To Marco, it was nurturing a part of himself that had long been neglected by his wife and restored a sense of self that he desperately needed to feel wanted and longed for. Marco wanted to be with a woman who didn’t just lie on the bed like a manikin in their usual missionary position – remaining uninterested, distant, and waiting for her time to be up. What he wanted was a woman who would come to life when he touched her, someone who couldn’t get enough of him and made him feel vibrant and on fire. Jennifer made him feel alive.

Marco eventually came to a point where he knew this affair had to end. Not only did he end his relationship with Jennifer, but he confessed to his wife. He described his wife’s response to the whole ordeal with just a few words, “As long as you didn’t get her pregnant,” she responded. Her reaction was both relieving and painful, further driving the knife in his wound – deepening his feeling that she didn’t care enough about him to even become jealous or express heartbreak. Thankfully this time he didn’t run back to his lover because he knew that he wanted his family together for his children’s sake more than he wanted a lover.

Marco and I touch base every now and again and I’m happy to hear that he hasn’t engaged in any more extramarital affairs, but it certainly doesn’t prove that his marriage is any better off. His wife continues to refuse going to therapy, and Marco continues to crave the connection of another. My mind conjures questions that I dare not ask him, though I can’t help but wonder – has he considered seeking professional help for his own sake? Has he studied his wife to know what gentle seeds he could plant that would soften her and allow for some open conversation over a period of time? Does he know how satisfied she is in their marriage? What is it that she truly longs for that she’s not getting? How does she self-define her role as mother and wife? What was it that attracted her to him in the beginning, and him to her? Has he tried recreating that in various scenarios? There are countless other questions I want to ask, but the truth is that none of these questions matter if he has mentally passed the point of reconciliation. Although he is still wearing the role of husband and father, he has long been departed from their marriage.

While we will never know the other side to this story and there is much left untold, Marco’s wife certainly deserves the respect and courtesy of acknowledging that she did not deserve to be on the receiving end of his affair. But it certainly doesn’t make her an innocent party either. So too did she break her wedding vows to Marco with the years of neglect, emotional stonewalling, avoiding therapy, and not even being willing to discuss the state of their relationship. And who says she alone gets to control the sexual and emotional intimacy that affects two people, not just one? Hurt and suffering come in many forms in a relationship, and the kind that happens gradually and spanning several years or even decades is oftentimes no less worthy of repentance than the gutting experience of uncovering an affair.

Ultimately, it all comes down to this: the only person in any given situation we have some form of control over is ourselves. And usually, when we change ourselves, we change the other, but unfortunately it doesn’t always work that way. Sometimes there are forces so great existing outside our control, that in the end, we are left with difficult choices ahead of us.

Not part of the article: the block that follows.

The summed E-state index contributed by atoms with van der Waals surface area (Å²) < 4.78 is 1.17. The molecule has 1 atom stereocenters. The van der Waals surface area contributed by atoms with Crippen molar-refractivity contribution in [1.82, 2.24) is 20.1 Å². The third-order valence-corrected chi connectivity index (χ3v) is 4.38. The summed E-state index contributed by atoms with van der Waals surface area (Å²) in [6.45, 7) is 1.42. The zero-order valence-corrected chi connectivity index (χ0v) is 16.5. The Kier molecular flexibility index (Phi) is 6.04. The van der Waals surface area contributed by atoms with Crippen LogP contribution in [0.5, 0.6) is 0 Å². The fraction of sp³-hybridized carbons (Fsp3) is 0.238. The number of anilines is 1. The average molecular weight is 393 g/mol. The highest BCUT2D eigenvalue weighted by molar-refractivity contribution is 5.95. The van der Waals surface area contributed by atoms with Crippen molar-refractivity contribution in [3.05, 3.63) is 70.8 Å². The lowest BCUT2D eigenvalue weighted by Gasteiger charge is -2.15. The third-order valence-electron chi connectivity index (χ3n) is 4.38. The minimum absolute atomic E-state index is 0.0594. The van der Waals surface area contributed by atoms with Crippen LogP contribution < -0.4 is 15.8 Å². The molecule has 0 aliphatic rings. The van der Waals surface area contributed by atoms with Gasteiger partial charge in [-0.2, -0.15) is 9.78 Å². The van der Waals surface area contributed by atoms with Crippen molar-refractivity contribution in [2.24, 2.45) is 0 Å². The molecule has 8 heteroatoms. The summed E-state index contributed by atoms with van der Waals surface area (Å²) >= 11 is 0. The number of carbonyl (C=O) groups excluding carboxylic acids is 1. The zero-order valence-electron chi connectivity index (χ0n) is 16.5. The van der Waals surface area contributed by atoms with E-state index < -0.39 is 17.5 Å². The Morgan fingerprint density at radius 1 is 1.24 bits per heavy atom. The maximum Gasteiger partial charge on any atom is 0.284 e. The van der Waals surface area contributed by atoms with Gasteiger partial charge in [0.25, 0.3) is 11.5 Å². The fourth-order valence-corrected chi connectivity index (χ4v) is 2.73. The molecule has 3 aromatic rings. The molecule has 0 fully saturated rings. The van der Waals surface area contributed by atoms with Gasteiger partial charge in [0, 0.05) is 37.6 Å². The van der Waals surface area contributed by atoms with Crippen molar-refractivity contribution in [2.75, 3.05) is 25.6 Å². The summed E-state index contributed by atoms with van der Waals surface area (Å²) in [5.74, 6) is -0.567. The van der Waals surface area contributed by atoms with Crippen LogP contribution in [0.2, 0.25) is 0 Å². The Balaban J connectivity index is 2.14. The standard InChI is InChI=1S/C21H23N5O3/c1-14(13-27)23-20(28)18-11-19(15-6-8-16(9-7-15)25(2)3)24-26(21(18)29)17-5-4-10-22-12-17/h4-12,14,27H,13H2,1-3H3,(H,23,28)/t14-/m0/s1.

A relationship is like an ongoing negotiation that is always in flux, subject to addendums and alterations. It will ebb and flow as its creators continue to evolve in life and love. It should also be said that every couple has autonomy to decide what kind of bargain they will strike with their partner, and from the outside that bargain might not always make sense. But we can hope that those living within it can find some sort of balance of happiness and satisfaction that works for whatever stage of life they find themselves in, and above all, that they continue seeking the courage to be honest with themselves and their partner about what ingredients they need to live their best life and truest self.

 

 

 

(WATCH THE VIDEO HERE)

Welcome to Episode 18 of F*ck Like a Woman. Today I’m talking with singer/songwriter, Albert Angarita, about how sexuality, relationships, dating, and marriage is changing in the millennial age with more access to information, educational tools, and historical archives that allow us to make better decisions in life and love. We discuss power, privilege, and expanding our consciousness to become more evolved as human beings. My guest Albert Angarita is an incredibly talented bilingual Spanish singer/songwriter, entrepreneur, writer, poet, public speaker, and martial arts/taekwondo champion. Watch the video of our conversation on my YouTube channel by clicking here. The audio recording can also be streamed via your favorite app. 

These are some of the ideas we cover:

  • Let’s talk about destigmatizing sexuality as a culture compared to some of the other countries that have better sexual health outcomes and how this relates to raising children and educating them early on about sex, anatomy, and relationships.
  • Do you think millennials have grown up with more sex-positivity and acceptance of sex as a spectrum compared with earlier generations? (LGBTQ, sex openness)
  • Do you think millennials use less derogatory terms, like “fag”?
  • And what about with gender roles and egalitarianism?
  • What sex practices do you think millennials consider “normal” these days?